An unlikely partnership in New Zealand leads the way on biosecurity

An unlikely partnership in New Zealand leads the way on biosecurity

A recent biosecurity scare in New Zealand resulted in mass decimation of apple and stone fruit trees across New Zealand; and New Zealand’s onion industry took note. Biosecurity New Zealand and Onions New Zealand have begun to work together to ensure that they are prepared for biological threats – a partnership that could serve as an example for other countries.

An incident involving apple and stone fruit trees earlier this year likely was a result of plants being infected prior to arriving in New Zealand to be planted and grown. Fruit growing companies ended up unknowingly planting these trees, which likely infected the surrounding soil in which the trees were planted. Some individuals within the industry suggested destroying the trees, however this action would have little effect if the trees had already been planted and contaminated the soil in which they were planted.

Those affected in the agricultural industry are blaming the Ministry for Primary Industries (MPI) in New Zealand for the failure in maintaining proper biosecurity practices. MPI, however, is likely underfunded to take on the sizeable task of patrolling the entire agricultural industry in New Zealand. Though New Zealand has taken initial steps in protecting specific sectors within its agricultural industry from biological threats, there is more to be done in both New Zealand and elsewhere.

With areas like biosecurity not receiving the same attention within governments as other, more traditional areas of security (like defense, for instance), what could a biosecurity breach in agriculture industries look like – and what would such a breach mean for local economies and food supply? 

Implications for industry

MPI asked New Zealand fruit tree growers to destroy or contain the trees. In the end, the fruit tree growers spent millions destroying their trees. However, destroying the trees did not resolve any kind of soil contamination that could have resulted from the contaminated trees being planted earlier in the year. The process of soil excavation and laying new soil would add an additional expense for the fruit tree growing industry on top of removing the contaminated trees from the ground.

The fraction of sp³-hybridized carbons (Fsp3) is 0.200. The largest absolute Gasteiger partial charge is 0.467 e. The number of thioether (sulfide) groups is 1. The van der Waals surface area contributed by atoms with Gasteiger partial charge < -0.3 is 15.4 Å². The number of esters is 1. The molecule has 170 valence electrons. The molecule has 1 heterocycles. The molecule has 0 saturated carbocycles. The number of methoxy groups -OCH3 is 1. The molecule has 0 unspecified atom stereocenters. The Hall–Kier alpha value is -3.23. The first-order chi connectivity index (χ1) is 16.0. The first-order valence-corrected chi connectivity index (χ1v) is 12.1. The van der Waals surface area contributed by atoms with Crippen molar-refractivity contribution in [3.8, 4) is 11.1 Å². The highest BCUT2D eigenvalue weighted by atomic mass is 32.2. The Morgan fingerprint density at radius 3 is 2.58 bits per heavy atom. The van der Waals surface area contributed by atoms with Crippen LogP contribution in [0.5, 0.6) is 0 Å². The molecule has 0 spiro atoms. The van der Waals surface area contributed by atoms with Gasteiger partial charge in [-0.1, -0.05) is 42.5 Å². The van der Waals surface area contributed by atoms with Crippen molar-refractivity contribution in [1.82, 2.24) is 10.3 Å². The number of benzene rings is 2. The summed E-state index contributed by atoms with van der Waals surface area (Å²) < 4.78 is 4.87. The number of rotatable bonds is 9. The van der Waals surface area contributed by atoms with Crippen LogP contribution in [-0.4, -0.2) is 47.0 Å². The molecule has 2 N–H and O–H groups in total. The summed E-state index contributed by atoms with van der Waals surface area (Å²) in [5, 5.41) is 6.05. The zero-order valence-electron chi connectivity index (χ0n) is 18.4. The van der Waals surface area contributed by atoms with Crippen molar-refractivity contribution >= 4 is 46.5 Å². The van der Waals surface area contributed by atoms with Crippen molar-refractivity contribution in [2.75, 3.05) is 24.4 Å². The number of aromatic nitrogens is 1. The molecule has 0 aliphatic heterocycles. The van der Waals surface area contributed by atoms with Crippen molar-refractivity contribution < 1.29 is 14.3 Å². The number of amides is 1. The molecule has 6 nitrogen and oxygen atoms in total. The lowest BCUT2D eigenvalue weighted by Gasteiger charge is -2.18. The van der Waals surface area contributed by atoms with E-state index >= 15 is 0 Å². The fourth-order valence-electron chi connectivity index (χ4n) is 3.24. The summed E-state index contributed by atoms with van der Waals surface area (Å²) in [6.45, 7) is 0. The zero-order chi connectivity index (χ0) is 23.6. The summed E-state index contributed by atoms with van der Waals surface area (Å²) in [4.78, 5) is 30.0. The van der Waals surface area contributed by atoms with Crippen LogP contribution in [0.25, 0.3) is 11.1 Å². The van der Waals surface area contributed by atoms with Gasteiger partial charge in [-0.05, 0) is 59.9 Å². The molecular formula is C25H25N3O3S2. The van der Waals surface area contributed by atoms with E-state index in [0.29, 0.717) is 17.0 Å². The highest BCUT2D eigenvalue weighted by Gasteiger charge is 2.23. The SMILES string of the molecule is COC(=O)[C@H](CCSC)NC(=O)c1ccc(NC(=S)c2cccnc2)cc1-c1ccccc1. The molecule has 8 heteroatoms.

The costs for dealing with contaminations might be prohibitive for the agricultural industry, particularly for smaller, local growers. The economic implications as a result of a biosecurity threat to agriculture would likely be felt throughout entire societies as food becomes more expensive and there is less supply of the affected foods at grocery stores.

Economic instability and threats to food security

The implications for economic and food security could be overwhelming. Though crops like fruit trees and onions are a fraction of what a country produces and consumes, the contamination and subsequent destruction of these crops could have significant consequences.

Fruit tree growers would likely experience losses in profit and could suffer financially from the expensive destruction and soil excavation processes that might occur in the aftermath of a biocontamination. Likewise, the dearth in local fruit production would affect the availability of certain kinds of fruits. The lack of supply but stable demand would likely drive up prices for some varieties of fruit that the contamination affected. Food prices would rise for food products that the country once produced locally; it is possible that many would stop buying the pricier, imported products.

If a biosecurity threat impacted an industry like wheat that is found in a variety of finished goods such as pasta, bread, and baked goods, the contamination could have even further-reaching unforeseen effects on food supply and economic well-being.

The future of biosecurity policy in New Zealand

Though MPI in New Zealand is working with onion growers across the country to prepare for potential biosecurity risks, onion farmers are a small sector within the greater agricultural industry. The onion biosecurity partnership between Biosecurity New Zealand and Onions New Zealand only provides joint funding to ensure biosecurity readiness against biological threats to the onion industry.

To protect against broader biosecurity threats, Biosecurity New Zealand and similar organizations in other countries will need to target grain, dairy, livestock and fruit and vegetable farmers. Partnerships between national biosecurity organizations and organizations that represent a variety of agricultural producers would likely be the best way of funding future biosecurity projects.

Given the lack of priority assigned to biosecurity at the present time, many countries will have difficulties achieving broader biosecurity without partnerships between the government and agricultural organizations. The risks to industry, economies, and food supplies is too high to ignore for much longer. As the world becomes increasingly interconnected and biological substances travel within countries and across international borders, protection against potential biological threats to agriculture is even more necessary.

About Author

Hali Czosnek

Hali Czosnek is a graduate student at Georgetown University pursuing a Masters in Security Studies. She currently works as a research assistant for Professor Elizabeth Saunders researching U.S. foreign policy and the use of force. In August 2017, Hali graduated summa cum laude with honours from the College of William and Mary. Her personal research interests include global health, biological weapons, and dual-use technologies.